When Should College Students Consider Getting Help with their Problems? -------Nkechi Anyanwu
Researchers say that college students experience more stress and are more depressed today than in the past. Academic circumstances are said to create the most stress for students such as tests and finals, grades and competition, professors and class environment, too many demands, papers, career and future success. Personal circumstances said to cause the most stress for students are relationships, finances, parental conflicts and expectations, and roommate conflicts. These daily events and life hassles clearly wear out ones coping skills at a certain point and can also affect the student’s health. The effects involve the classic fight and flight response with all the psychological attendant behavior such as, raised blood pressure, cardiovascular disease, impaired immune function, GI track problems, and so on.
One should consider getting help when psychological stress lingers and interferes with the person’s sense of wellbeing and ability to function, feelings that one is unable to cope effectively, hopelessness or depressed feelings, and when one starts to experience physical symptoms that have no underlying cause.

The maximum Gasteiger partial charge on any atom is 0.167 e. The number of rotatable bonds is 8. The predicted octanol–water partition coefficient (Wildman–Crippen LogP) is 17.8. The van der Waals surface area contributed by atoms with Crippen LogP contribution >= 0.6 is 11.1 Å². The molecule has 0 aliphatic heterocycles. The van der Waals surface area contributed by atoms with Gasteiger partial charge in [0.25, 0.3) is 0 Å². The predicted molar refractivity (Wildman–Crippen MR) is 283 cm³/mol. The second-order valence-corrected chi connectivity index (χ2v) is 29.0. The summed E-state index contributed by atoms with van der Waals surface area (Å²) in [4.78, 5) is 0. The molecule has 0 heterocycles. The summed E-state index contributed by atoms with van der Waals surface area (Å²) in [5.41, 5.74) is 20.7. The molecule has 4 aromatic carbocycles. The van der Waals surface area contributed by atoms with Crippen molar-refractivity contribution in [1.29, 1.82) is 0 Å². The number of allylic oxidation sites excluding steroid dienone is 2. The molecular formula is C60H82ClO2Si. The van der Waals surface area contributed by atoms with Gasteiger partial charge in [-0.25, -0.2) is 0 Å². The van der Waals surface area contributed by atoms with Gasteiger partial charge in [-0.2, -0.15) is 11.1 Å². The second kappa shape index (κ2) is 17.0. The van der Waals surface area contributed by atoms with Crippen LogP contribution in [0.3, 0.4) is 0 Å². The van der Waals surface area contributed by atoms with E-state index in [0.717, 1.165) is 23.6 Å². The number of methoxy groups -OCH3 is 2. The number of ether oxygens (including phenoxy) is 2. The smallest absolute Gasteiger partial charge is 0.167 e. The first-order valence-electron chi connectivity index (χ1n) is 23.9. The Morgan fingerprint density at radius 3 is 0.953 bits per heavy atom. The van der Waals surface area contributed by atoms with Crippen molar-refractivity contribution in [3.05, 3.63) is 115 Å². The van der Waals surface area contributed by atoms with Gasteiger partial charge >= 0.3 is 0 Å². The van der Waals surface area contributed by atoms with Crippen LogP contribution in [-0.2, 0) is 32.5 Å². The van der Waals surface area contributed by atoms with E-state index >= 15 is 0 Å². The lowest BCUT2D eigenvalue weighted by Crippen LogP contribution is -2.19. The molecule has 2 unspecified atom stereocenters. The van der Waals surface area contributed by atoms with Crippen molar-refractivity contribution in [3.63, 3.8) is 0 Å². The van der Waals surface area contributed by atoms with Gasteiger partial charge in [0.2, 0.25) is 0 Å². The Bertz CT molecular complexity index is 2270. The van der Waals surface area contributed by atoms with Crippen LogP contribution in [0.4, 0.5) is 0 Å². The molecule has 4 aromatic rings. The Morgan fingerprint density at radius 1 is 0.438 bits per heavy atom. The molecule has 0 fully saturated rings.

Talking to someone when things are bothering them is one of the most effective ways of handling stress. When talking to someone about the problems, some people may prefer to join support groups or individual counseling; some may do better with career planning and relationship workshops. The student should find out what services works better for him/her and address the problem immediately. Furthermore, when fostering a healthy adult life, some things that can help buffer stress are; exercise, engaging in healthy eating and maintain a reasonable body weight, control alcohol intake and avoid smoking, and engage in responsible sexual behaviors.